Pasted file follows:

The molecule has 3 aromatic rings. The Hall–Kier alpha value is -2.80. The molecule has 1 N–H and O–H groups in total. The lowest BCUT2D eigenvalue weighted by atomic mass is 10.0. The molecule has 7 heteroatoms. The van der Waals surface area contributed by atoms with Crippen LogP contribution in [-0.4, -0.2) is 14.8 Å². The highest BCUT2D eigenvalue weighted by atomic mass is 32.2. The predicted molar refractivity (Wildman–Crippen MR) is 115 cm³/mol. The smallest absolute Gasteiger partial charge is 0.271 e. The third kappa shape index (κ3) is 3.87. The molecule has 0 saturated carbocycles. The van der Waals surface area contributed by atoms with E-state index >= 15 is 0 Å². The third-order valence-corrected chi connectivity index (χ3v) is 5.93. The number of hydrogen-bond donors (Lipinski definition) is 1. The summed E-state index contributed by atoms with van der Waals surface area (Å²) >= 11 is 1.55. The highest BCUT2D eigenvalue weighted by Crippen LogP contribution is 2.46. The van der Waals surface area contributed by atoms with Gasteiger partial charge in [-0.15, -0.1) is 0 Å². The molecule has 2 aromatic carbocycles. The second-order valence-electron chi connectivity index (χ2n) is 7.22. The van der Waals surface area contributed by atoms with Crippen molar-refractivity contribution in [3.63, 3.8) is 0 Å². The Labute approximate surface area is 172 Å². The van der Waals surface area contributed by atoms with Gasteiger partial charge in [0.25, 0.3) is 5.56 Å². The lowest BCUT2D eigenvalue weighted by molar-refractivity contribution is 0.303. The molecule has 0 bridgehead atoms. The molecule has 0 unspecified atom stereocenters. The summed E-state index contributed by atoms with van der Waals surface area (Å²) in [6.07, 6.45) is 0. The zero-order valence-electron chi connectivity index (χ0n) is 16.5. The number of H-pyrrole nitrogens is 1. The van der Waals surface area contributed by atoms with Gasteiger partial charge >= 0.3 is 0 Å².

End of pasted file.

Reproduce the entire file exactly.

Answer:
The molecule has 3 aromatic rings. The Hall–Kier alpha value is -2.80. The molecule has 1 N–H and O–H groups in total. The lowest BCUT2D eigenvalue weighted by atomic mass is 10.0. The molecule has 7 heteroatoms. The van der Waals surface area contributed by atoms with Crippen LogP contribution in [-0.4, -0.2) is 14.8 Å². The highest BCUT2D eigenvalue weighted by atomic mass is 32.2. The predicted molar refractivity (Wildman–Crippen MR) is 115 cm³/mol. The smallest absolute Gasteiger partial charge is 0.271 e. The third kappa shape index (κ3) is 3.87. The molecule has 0 saturated carbocycles. The van der Waals surface area contributed by atoms with E-state index >= 15 is 0 Å². The third-order valence-corrected chi connectivity index (χ3v) is 5.93. The number of hydrogen-bond donors (Lipinski definition) is 1. The summed E-state index contributed by atoms with van der Waals surface area (Å²) >= 11 is 1.55. The highest BCUT2D eigenvalue weighted by Crippen LogP contribution is 2.46. The van der Waals surface area contributed by atoms with Gasteiger partial charge in [-0.15, -0.1) is 0 Å². The molecule has 2 aromatic carbocycles. The second-order valence-electron chi connectivity index (χ2n) is 7.22. The van der Waals surface area contributed by atoms with Crippen molar-refractivity contribution in [3.63, 3.8) is 0 Å². The Labute approximate surface area is 172 Å². The van der Waals surface area contributed by atoms with Gasteiger partial charge in [0.25, 0.3) is 5.56 Å². The lowest BCUT2D eigenvalue weighted by molar-refractivity contribution is 0.303. The molecule has 0 bridgehead atoms. The molecule has 0 unspecified atom stereocenters. The summed E-state index contributed by atoms with van der Waals surface area (Å²) in [6.07, 6.45) is 0. The zero-order valence-electron chi connectivity index (χ0n) is 16.5. The number of H-pyrrole nitrogens is 1. The van der Waals surface area contributed by atoms with Gasteiger partial charge >= 0.3 is 0 Å².